Zambia: Nutrition Profile

Photo of a man on a farm in Zambia
  • Zambia

    Flag of Zambia

  • Population

    13.8 Million

  • Pop. Under 5

    2.5 Million

  • % Stunting

    45% Of Children Under 5

  • % Underweight

    15% Of Children Under 5

Photo credit: USAID


Zambia has experienced rapid economic growth over the past decade and has graduated from a low-income to a lower-middle-income country. A combination of prudent macroeconomic management, market liberalization and privatization efforts, and investments in the copper industry and related infrastructure has helped achieve average annual GDP growth of about 6.4 percent during the last decade.

Zambia’s economic growth has not translated into significant poverty reduction, however: 60 percent of the population live below the poverty line, and 42 percent live in extreme poverty."1 Regional disparities are very strong, with 70 percent of the rural population living in poverty, compared to 22 percent in the Copperbelt and 34 percent in Lusaka. With a predominantly young and rural population, and 67 percent of the labor force engaged in agriculture,2 Zambia will need to focus on its largely untapped agricultural potential and improve the rural economy in order to accelerate growth and reduce poverty.

Zambia is unlikely to meet many of the Millennium Development Goal (MDG) targets by 2015, including reducing extreme poverty and hunger (MDG 1) and improving maternal health (MDG 5). Child mortality rates have declined since the early 1990s, which can be attributed to increases in immunization coverage, exclusive breastfeeding, vitamin and mineral supplementation, and malaria prevention and treatment, there has not been sufficient progress for Zambia to meet the MDG 4 goal by 2015.3

Nutrition Situation

Zambia’s food security challenges are exacerbated by high dependence on rain-fed agriculture and the lack of market incentives that would encourage a shift from subsistence farming. The number of people at risk of food insecurity rose from 63,000 in 2012 to about 209,000 in 2013 as a result of poor crop production caused by poor weather conditions.4 Food insecurity and chronic undernutrition remain critical issues, with almost half of children under five years of age stunted.5 High morbidity, limited access to health services, poverty and food insecurity are the major determinants of undernutrition in children.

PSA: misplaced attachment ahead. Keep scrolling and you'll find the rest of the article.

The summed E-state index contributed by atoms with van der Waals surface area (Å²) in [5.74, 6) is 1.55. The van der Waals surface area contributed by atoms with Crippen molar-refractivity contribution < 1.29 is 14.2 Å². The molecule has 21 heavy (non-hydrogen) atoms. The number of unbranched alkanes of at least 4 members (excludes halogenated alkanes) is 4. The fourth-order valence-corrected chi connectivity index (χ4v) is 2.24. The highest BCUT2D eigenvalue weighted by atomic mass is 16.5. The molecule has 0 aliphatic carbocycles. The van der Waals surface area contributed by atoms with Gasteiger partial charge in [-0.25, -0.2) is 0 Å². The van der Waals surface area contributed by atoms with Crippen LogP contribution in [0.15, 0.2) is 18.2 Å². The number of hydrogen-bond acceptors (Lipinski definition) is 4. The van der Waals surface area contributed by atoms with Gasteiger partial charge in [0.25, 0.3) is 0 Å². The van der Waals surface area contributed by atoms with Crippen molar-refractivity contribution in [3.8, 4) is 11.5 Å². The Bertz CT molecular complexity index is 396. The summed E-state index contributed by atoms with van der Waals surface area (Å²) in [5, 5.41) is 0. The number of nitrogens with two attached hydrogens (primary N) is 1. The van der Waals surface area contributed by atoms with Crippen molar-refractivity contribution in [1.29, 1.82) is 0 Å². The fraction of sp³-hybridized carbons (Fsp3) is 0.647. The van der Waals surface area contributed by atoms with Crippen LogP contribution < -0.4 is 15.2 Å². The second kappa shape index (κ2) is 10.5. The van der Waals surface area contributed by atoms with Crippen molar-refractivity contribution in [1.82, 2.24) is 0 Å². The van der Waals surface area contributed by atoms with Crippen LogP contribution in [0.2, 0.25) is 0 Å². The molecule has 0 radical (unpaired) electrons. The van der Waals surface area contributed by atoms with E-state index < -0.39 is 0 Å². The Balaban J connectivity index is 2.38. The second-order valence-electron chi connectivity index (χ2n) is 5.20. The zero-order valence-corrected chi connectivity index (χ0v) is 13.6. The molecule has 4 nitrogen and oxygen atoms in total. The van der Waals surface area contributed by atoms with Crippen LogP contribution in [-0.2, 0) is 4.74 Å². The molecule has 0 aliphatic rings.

Though the 2007 Demographic and Health Survey did not include data on micronutrient deficiencies, data from 2003 showed that anemia and subclinical vitamin A deficiency are highly prevalent, affecting at least 50 percent of children under five, while 30 percent of women of reproductive age are anemic.6 Such widespread deficiencies are not unexpected, given that the diet is mainly composed of cereals (maize) and starchy roots and very little micronutrient-dense food such as animal products, fruits and vegetables. Though rates of exclusive breastfeeding during early infancy have increased, only 37 percent of children 6-23 months receive a minimum acceptable diet, which has a major impact on their growth and development.

Zambia Nutrition Data
Population 13.8 Million
Population under 5 years of age (0-59 months) 2.5 Million
  20017 20075
Prevalence of stunting among children under 5 (0-59 months) 53% 45%
Prevalence of underweight among children under 5 (0-59 months) 23% 15%
Prevalence of wasting among children under 5 (0-59 months) 6% 5%
Prevalence of anemia among children aged 6-59 months n/a n/a
Prevalence of anemia among women of reproductive age (15-49 years) n/a n/a
Prevalence of thinness among women of reproductive age (15-49 years) 15% 10%
Prevalence of children aged 0-5 months exclusively breastfed 40% 61%
Prevalence of breastfed children aged 6-23 months receiving a minimum acceptable diet n/a 37%

National Nutrition Policies

Zambia is fully committed to improving the food security and nutrition of its population. A National Food and Nutrition Strategic Plan (2011-2015) is coordinated by the National Food and Nutrition Commission (NFNC), the designated convening body to coordinate action on nutrition. A Cooperating Partner Nutrition Group includes development partners and U.N. agencies that provide financial and technical support for nutrition-related programming. Both direct nutrition interventions and nutrition-sensitive programs have been aligned around five priorities of the First 1,000 Most Critical Days Program (1st 1000 MCDP).